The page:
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Wednesday, 19 August 2009
Page: 5405

Senator XENOPHON (2:49 PM) —My question, of which I have given some notice, is to the Minister for Climate Change and Water, Senator Wong. What powers does the Commonwealth have to intervene to protect the reactivation of dormant water licences of at least 10 billion litres annually in Queensland from the Cooper Creek, given the potentially devastating environmental impact on the Ramsar listed Coongie Lakes and surrounding areas in South Australia?

Senator WONG (Minister for Climate Change and Water) —Thank you to Senator Xenophon for this question. The Commonwealth’s involvement in this issue is primarily as a party to the Lake Eyre Basin Intergovernmental Agreement, which, as the senator would be aware, provides for the sustainable management of Lake Eyre. The forum is chaired by the Parliamentary Secretary for Water, Dr Kelly, and it is this forum which will be oversighting the management of the Lake Eyre Basin for some nine years. This IGA, which was signed in 2000, is given effect under legislation in each jurisdiction. I can advise the senator that at a recent meeting of the ministerial forum this year the Queensland government advised that the existing Cooper Creek water resource plan was scheduled to expire on 1 September 2010. As required under Queensland water law, the Queensland government has previously announced its intention to prepare a new draft water resource plan for Cooper Creek for public consideration later this year. The advice provided to the ministerial forum was that a draft of this resource plan will be released for public comment later this year. I am also advised that socioeconomic, hydrologic and ecological assessments are being used to inform the development of the draft plan.

It is the case that there are some sleeper licences, where no extraction has commenced, and what are known as dozer licences, where pumps are in place but are not yet used, which are able to be activated now under the existing resource plan provided strict licence and land-use conditions are met. The senator is correct that it is possible that activation of these licences together with the potential to enable trade and water entitlements in Cooper Creek could have an adverse impact on the river flows and flood plain inundation to the detriment of areas, including the Coongie Lakes Ramsar site. I again say that the Queensland government has informed— (Time expired)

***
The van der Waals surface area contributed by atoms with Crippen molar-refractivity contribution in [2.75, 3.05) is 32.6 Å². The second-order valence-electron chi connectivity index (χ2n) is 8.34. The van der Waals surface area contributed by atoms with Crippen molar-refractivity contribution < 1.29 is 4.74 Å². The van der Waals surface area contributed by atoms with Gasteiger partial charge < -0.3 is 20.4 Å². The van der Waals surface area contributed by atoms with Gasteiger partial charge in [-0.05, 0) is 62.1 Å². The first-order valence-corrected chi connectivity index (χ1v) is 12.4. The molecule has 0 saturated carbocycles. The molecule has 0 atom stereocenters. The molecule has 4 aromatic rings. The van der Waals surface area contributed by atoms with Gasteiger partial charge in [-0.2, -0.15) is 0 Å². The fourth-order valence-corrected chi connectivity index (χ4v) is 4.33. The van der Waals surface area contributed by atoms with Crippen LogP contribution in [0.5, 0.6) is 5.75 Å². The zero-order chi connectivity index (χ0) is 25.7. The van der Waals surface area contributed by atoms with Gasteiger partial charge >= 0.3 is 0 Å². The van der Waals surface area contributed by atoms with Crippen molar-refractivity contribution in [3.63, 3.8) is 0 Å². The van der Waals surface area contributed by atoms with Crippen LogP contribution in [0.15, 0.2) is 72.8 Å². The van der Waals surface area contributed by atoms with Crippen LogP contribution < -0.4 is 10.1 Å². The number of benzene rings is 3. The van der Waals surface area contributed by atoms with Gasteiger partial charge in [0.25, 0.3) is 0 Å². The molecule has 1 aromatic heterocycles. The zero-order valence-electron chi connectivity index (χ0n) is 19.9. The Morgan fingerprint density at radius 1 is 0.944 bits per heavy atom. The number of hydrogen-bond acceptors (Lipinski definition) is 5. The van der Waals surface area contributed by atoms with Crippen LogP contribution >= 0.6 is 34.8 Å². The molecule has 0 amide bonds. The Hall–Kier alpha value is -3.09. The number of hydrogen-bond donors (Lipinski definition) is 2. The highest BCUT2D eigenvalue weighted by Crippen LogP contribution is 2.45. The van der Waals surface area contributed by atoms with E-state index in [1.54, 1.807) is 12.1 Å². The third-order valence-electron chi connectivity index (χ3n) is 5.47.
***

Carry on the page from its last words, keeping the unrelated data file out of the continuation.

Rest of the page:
Senator XENOPHON —Mr President, I ask a supplementary question. Can the minister elaborate on what she has just said? Further, what communication has the Commonwealth had with the Queensland government about the potential reactivation of these water licences and the potential environment impacts?

Senator WONG (Minister for Climate Change and Water) —Queensland has confirmed to the ministerial forum that the new plan will be ‘fully compliant with all state, national and international agreements, including the Lake Eyre Basin Intergovernmental Agreement’. That IGA has, as its primary purpose, the development and implementation of policies and strategies that avoid, or eliminate as far as is reasonably practicable, adverse cross-border impacts in the basin. I have asked my parliamentary secretary to ensure that, from the Commonwealth’s perspective, the provisions of the IGA continue to be utilised to protect the ecological characteristics of key assets within the basin, including the internationally significant Coongie Lakes, which as you know is a Ramsar site.

Senator XENOPHON —Mr President, I ask a further supplementary question. Does the minister concede that the reactivation of these licences could have a very significant impact on the Coongie Lakes and go against the spirit—or make a mockery of the spirit—of cooperation announced by the states last year at the COAG meeting on 3 July?

Senator WONG (Minister for Climate Change and Water) —The announcement to which the senator refers was in relation to the Murray-Darling Basin. This matter concerns the Lake Eyre Basin. There are many who would argue that the Lake Eyre Basin initiative has actually been a very good example of inter-state cooperation on river and natural resource management. I stress again that no decisions have yet been taken. As I mentioned earlier, Queensland has indicated an intention to fulfil its water planning obligations in a way that is consistent with the Lake Eyre Basin Intergovernmental Agreement. I would add that that remains the Commonwealth’s expectation.

Senator Heffernan —Mr President, I rise on a point of order. I just want to point out to the minister that under the Queensland Water Act—

The PRESIDENT —Order! That is not a point of order. The time for debating these issues is at the end of question time. I am sure people will welcome your contribution at that time.